Wednesday, August 03, 2016

Political parties as brands - Labour is failing

A brand is a combination of characteristics possessed by a product or service that identifies it and distinguishes it from its competitors. Identity is part of this (the brand name, colour scheme, symbols etc.) but the key elements are product quality, performance and value. It is not sufficient to have an attractive brand image. That image must stand for something that the consumer values when they experience it. The reverse also applies. If you have a good product but fail to communicate its benefits then you will fail or underperform compared with a competitor with an equally good product who does communicate effectively.

Political parties and politicians are brands. They conform to all the brand realities in the paragraph above. Brand loyalty (the propensity to favour a brand through good times and bad) is probably stronger with parties than it is with consumer products or services. In Britain the Conservatives and Labour can usually rely on around 30% of loyal support - how they add to this determines whether they achieve office, or not. And that process is all about Brand Management.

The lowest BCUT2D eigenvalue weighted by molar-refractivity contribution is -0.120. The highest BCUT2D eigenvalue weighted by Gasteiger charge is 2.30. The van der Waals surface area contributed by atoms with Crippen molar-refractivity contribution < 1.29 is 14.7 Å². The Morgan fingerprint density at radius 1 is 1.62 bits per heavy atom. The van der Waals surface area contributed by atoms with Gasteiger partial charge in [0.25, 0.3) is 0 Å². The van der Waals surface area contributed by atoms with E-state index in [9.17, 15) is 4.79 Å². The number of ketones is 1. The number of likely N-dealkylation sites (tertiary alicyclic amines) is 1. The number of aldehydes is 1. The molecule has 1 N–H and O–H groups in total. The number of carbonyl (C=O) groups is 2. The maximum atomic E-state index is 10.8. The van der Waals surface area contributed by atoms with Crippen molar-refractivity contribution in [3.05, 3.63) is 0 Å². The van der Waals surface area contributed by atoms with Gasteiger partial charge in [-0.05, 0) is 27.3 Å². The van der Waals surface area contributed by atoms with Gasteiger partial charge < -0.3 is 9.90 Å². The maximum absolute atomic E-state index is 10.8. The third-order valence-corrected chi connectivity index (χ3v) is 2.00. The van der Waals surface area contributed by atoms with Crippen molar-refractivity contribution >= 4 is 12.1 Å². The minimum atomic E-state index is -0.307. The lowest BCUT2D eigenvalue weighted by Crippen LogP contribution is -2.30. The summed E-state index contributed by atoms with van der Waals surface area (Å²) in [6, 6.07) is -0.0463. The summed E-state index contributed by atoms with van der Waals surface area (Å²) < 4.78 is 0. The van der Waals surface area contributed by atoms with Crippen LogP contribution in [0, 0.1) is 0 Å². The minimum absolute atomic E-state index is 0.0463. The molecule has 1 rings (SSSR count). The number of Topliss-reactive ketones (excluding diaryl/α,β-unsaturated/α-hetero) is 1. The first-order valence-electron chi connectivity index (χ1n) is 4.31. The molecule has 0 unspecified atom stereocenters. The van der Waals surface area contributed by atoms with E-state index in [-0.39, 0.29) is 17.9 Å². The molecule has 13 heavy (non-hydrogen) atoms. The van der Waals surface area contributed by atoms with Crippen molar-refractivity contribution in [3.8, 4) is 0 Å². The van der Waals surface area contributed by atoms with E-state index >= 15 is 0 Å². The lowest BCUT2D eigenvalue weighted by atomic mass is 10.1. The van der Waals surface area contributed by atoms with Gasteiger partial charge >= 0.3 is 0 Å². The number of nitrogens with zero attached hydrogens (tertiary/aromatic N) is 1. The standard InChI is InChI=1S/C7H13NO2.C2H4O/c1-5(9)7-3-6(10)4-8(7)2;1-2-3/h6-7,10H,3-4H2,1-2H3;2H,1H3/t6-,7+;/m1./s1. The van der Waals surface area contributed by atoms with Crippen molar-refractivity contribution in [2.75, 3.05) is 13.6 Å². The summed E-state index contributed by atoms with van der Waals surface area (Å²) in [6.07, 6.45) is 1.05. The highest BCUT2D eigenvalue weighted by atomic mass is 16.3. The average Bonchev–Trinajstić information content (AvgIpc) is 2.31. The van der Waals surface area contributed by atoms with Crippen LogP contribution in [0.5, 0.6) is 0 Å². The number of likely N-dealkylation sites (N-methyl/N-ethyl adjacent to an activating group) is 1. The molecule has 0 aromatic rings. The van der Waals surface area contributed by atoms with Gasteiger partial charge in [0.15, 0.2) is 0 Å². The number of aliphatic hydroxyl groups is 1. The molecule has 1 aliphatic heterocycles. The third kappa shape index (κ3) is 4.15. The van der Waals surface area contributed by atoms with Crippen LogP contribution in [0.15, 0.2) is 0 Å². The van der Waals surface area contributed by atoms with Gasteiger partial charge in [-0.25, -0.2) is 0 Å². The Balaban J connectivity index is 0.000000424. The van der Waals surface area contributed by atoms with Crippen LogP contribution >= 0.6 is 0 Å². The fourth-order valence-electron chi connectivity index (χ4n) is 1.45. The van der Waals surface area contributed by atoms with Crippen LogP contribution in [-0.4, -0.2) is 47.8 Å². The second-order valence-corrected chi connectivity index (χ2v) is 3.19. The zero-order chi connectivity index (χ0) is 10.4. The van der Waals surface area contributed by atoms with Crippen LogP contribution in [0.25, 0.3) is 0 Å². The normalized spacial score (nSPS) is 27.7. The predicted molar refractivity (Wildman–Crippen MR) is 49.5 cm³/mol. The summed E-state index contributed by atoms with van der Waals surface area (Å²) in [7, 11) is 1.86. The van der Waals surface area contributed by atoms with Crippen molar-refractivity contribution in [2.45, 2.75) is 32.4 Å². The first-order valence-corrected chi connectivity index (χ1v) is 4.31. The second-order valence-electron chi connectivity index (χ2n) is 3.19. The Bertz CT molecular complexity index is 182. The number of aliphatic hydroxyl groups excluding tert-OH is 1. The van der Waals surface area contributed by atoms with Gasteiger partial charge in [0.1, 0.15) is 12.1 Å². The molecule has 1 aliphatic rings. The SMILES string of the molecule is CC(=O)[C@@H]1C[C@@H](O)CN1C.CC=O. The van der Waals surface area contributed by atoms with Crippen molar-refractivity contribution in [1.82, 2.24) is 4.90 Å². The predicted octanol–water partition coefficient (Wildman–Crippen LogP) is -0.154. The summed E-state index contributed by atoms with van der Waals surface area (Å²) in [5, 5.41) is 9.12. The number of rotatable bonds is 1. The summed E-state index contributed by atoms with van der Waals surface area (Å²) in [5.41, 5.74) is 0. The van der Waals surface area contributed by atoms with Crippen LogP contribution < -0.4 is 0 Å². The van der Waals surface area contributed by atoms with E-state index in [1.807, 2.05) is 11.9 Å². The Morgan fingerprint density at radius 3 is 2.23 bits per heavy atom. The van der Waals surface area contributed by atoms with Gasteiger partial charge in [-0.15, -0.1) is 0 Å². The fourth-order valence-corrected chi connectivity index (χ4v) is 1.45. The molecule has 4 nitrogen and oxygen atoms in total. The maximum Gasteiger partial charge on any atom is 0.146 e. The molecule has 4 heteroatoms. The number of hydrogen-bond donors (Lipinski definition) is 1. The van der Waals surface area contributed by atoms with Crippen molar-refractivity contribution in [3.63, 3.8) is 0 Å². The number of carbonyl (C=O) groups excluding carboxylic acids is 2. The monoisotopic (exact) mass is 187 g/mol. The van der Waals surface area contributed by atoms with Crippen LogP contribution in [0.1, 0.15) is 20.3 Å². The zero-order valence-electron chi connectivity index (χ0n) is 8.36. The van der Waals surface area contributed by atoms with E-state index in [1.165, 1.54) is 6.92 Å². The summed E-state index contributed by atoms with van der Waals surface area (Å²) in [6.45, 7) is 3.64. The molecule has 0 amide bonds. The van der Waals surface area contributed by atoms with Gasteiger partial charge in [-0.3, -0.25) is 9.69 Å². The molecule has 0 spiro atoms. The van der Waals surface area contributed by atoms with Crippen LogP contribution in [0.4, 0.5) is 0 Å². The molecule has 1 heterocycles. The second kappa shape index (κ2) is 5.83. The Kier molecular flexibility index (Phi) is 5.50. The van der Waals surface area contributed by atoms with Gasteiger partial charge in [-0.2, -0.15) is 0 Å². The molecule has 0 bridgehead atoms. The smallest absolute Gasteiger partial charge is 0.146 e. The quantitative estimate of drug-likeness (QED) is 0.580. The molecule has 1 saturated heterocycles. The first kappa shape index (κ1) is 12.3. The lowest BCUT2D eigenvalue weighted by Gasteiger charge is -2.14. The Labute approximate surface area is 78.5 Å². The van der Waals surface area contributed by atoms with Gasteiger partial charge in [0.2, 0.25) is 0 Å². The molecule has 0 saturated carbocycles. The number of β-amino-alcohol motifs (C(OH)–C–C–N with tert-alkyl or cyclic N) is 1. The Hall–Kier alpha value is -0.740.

The idea that political parties and politicians are brands stretches back a long way. In Britain certainly to Gladstone and Disraeli, if not earlier. The Liberals and the Conservatives in Victorian times were arguably not that different. But Gladstone and Disraeli were chalk and cheese! Even without mass communications the voter made his choice based on his perception of these two very different brand offers.